Safely following instructions

Instruction fine-tuned LMs, however, may not always generate responses that are helpful and safe. Examples of this kind of behavior include being evasive by always giving a unhelpful response such as “I’m sorry, I don’t understand. ” or generating an unsafe response to user inputs on a sensitive topic. To alleviate such behavior, model developers use Supervised Fine-tuning (SFT), fine-tuning the base language model on high-quality human annotated data for helpfulness and harmlessness. For example, see table below taken from the Sparrow paper (Appendix F).

SFT and IFT are very closely linked. Instruction tuning can be seen as a subset of supervised fine-tuning. In the recent literature, the SFT phase has often been utilized for safety topics, rather than instruction-specific topics, which is done after IFT. In the future, this taxonomy and delineation should mature into clearer use-cases and methodology.

Han-written rules for safety

Google’s LaMDA is also fine-tuned on a dialog dataset with safety annotations based on a set of rules (Appendix A). These rules are usually pre-defined and developed by model creators and encompass a wide set of topics including harm, discrimination, misinformation.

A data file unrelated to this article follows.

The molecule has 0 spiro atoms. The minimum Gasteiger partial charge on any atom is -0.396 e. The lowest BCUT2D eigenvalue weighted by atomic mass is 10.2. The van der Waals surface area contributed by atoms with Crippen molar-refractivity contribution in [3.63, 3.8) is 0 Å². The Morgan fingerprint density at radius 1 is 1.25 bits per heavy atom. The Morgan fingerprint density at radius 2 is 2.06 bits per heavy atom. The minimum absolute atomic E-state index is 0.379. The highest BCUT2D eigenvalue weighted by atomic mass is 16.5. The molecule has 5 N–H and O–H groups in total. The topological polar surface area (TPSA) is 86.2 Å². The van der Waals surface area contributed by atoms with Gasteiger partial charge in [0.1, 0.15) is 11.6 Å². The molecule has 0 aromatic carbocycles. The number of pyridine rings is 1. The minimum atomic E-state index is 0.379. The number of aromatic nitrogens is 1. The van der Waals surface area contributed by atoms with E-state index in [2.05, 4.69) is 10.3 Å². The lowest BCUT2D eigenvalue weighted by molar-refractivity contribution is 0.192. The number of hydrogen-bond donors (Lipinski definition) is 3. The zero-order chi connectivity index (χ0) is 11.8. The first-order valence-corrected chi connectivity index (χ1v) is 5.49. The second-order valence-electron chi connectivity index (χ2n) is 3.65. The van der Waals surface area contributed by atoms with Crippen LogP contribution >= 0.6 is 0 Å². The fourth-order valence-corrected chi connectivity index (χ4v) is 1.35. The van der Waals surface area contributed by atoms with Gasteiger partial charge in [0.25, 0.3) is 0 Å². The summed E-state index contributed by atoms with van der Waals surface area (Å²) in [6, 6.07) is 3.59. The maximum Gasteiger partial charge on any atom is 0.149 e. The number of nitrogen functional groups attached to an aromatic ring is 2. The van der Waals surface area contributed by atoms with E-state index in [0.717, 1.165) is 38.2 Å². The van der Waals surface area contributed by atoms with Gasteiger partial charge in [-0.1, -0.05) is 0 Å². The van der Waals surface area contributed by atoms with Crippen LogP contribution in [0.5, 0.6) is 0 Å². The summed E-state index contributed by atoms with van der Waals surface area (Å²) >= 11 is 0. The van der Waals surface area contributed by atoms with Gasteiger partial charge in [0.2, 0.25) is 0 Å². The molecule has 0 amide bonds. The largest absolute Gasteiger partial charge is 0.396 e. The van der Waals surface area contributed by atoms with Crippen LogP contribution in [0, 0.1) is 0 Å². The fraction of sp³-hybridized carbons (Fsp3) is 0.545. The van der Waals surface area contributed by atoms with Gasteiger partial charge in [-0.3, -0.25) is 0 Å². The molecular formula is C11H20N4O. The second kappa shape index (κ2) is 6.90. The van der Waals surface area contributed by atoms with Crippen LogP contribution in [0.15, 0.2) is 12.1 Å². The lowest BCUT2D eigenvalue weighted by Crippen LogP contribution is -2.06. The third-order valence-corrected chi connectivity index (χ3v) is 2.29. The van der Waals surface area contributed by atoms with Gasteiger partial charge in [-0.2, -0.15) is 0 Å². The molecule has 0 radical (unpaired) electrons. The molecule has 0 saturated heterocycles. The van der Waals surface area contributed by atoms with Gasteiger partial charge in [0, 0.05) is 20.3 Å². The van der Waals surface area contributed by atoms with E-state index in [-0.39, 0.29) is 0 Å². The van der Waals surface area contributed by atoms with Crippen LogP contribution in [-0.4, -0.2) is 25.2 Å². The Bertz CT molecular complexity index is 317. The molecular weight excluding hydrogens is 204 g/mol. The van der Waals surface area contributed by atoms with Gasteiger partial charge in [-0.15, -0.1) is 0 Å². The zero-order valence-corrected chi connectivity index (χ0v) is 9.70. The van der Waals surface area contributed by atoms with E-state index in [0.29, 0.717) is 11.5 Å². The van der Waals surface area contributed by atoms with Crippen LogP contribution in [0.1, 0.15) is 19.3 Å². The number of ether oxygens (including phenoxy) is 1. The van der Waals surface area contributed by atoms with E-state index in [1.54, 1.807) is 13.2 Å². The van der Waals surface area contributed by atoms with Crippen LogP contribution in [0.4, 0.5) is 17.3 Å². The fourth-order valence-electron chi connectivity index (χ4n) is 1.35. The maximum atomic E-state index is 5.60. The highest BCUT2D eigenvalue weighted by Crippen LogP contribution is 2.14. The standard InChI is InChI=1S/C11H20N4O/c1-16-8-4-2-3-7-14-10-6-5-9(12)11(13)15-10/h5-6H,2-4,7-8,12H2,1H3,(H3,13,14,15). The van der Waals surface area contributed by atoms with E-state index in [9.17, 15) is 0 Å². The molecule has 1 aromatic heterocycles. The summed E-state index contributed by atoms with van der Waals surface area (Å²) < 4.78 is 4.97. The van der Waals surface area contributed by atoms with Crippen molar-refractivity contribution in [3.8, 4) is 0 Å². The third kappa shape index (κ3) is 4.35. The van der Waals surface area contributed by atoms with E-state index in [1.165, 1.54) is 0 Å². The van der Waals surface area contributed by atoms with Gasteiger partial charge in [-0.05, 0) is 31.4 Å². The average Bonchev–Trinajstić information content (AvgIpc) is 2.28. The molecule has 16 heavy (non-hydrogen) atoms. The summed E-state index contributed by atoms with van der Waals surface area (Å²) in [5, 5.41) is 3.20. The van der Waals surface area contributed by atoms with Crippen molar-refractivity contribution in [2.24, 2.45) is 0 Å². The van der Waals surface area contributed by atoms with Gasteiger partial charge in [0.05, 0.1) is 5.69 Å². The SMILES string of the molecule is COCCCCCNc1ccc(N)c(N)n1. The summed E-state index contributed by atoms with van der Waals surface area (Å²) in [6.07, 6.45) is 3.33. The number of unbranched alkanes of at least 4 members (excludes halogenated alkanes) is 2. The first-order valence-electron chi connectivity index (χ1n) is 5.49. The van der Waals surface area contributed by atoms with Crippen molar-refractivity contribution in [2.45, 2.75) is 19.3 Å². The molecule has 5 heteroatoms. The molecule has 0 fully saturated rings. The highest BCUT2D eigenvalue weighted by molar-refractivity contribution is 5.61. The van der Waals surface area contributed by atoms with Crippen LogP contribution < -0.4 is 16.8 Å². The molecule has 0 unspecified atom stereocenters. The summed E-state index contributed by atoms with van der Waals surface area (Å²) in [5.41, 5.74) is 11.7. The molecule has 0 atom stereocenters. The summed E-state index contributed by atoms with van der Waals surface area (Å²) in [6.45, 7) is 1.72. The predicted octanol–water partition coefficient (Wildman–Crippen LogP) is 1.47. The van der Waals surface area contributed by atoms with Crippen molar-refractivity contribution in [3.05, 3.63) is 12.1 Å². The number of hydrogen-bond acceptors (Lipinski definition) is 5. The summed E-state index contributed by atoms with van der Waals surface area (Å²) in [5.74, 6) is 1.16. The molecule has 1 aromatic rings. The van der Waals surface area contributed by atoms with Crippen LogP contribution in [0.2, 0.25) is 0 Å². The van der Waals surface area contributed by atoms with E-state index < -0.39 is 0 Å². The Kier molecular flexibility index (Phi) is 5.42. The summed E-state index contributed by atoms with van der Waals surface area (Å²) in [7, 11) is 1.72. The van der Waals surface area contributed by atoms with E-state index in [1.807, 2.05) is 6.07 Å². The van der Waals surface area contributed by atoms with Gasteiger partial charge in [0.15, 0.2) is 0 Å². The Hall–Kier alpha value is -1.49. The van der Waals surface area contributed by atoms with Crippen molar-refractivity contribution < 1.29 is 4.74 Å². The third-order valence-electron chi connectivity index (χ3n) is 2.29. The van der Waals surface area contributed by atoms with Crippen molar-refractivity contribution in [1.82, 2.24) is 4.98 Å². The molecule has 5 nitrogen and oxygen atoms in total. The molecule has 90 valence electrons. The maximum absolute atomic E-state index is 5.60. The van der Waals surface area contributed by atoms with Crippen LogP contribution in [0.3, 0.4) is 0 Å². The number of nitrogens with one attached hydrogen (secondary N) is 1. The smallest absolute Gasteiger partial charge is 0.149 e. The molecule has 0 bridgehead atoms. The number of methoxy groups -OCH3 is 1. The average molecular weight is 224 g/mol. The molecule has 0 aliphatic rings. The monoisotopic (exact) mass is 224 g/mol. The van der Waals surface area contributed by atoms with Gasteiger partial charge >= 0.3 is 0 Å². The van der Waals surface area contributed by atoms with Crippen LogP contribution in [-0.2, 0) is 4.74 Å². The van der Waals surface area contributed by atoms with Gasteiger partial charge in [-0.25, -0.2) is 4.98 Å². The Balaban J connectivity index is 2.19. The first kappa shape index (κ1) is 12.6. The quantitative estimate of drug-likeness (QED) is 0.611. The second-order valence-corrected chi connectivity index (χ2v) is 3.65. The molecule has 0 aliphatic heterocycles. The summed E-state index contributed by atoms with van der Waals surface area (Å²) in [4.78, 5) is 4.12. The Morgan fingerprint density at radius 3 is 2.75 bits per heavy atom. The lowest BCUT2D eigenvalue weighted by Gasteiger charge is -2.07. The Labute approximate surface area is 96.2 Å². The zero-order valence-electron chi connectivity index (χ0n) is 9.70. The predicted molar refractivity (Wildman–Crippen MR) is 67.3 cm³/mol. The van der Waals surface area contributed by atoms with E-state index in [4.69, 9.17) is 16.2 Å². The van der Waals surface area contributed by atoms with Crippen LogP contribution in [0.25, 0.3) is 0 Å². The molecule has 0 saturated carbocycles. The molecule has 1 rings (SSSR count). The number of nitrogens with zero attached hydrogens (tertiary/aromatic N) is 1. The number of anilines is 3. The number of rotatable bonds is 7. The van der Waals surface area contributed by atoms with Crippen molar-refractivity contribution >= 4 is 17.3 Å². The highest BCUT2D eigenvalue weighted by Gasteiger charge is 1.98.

Fine-tuning the models

On the other hand, Open AI’s InstructGPT, DeepMind’s Sparrow, and Anthropic’s Constitutional AI use human annotations of preferences in a setup called reinforcement learning from human feedback (RLHF). In RLHF, a set a model responses are ranked based on human feedback (e.g. choosing a text blurb that is preferred over another). Next, a preference model is trained on those annotated responses to return a scalar reward for the RL optimizer. Finally, the dialog agent is trained to simulate the preference model via reinforcement learning. See our previous blog post on RLHF for more details.

Chain-of-thought (CoT) prompting (Wei et al., ‘22) is a special case of instruction demonstration that generates output by eliciting step-by-step reasoning from the dialog agent. Models fine-tuned with CoT use instruction datasets with human annotations of step-by-step reasoning. It’s the origin of the famous prompt, let’s think step by step. The example below is taken from Chung et al., ‘22. The orange color highlights the instruction, the pink color shows the input and the output, and the blue color is the CoT reasoning.

Illustration of CoT